Friday, 24 January 2014
The Crooked World, by Steve Lyons (BBC novel)
How could you not want to read a book with such a remarkable cover?
In Crooked World, the 8th Doctor, Fitz and Anji arrive in a strange world with different physical laws. The inhabitants are indestructible, observe oddly repetitive illogical behaviour patterns and nobody has sex; babies are delivered by a stork. The inhabitants also resemble the characters of classic cartoon shows. We have stand-ins for Porky Pig, the gang from Scooby Doo, Penelope Pittstop and quite a few others.
On the surface, Crooked World appears quite similar to Steve Lyons New Adventure novel, Conundrum. In both stories, the TARDIS crew entered a world of fictional tropes. Yet Conundrum experimented with a very different style of narrative technique. Crooked World is very much a conventional Doctor Who story in its structure. The TARDIS crew arrive on a strange alien world, they get split up and have to learn the rules of how this world works. In exploring fictional tropes, Conundrum felt quite original back in the Nineties. This story feels a lot less groundbreaking. I can imagine a postmodern enthusiast like Phil Sandifer dismissing it, as he does Conundrum and its sequel, Head Games. However, like most of Steve Lyons' novels, it is very well written and very enjoyable.
While there is plenty of humour in this, Lyons makes it all remarkably straight, perhaps sensibly. The cartoon characters are all very serious and seem surprisingly angsty once they start reflecting on their trope-driven lives. The story leads into a big discussion of the topic of free-will. This does not get beyond a very shallow covering of the topic, but indirectly one can take from this the sense that in a world where it was impossible to harm others, there would be little room for moral growth. One could certainly develop that into a theodicy.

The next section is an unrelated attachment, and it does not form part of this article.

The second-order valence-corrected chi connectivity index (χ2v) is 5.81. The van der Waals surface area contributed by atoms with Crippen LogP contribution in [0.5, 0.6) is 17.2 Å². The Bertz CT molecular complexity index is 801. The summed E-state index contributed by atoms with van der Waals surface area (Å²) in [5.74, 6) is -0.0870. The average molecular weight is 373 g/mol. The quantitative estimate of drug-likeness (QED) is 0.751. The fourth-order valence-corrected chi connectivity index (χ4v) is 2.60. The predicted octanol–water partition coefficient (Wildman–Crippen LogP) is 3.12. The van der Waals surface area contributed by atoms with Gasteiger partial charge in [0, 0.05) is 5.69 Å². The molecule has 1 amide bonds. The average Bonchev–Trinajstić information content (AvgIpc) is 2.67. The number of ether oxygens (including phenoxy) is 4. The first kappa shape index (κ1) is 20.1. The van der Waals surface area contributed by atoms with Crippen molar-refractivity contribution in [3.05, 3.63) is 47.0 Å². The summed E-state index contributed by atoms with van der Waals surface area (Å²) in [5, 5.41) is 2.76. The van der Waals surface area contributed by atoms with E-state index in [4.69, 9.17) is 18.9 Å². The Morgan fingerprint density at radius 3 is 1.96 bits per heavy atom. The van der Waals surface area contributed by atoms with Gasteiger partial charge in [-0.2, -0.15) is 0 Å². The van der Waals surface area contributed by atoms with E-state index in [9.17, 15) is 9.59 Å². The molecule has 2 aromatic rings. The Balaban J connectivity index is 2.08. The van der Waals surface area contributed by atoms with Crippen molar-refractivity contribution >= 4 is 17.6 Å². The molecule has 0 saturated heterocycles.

The Doctor is as enthusiastic as ever about this world. Fitz makes an ill-fated attempt to get Angel Falls (stand-in for Penelope Pittstop) into bed. Anji, cool and rational as she is, finds this surreal world utterly bewildering. The 8-Fitz-Anji teams was one of the strongest ever TARDIS teams, being so different from other companions and this is a story that suits them really well.
Thankfully we are spared an inane scientific explanation of the cartoon world. It is left quite mysterious. It is perhaps a little odd that the TARDIS crew don't comment on the similarity of the inhabitants to cartoon shows. Do those not exist in the Doctor Who universe (I've heard Anji had referred to Scooby Doo in a previous novel).
Like the best of the 8th Doctor novels, Crooked World tells an interesting and creative story.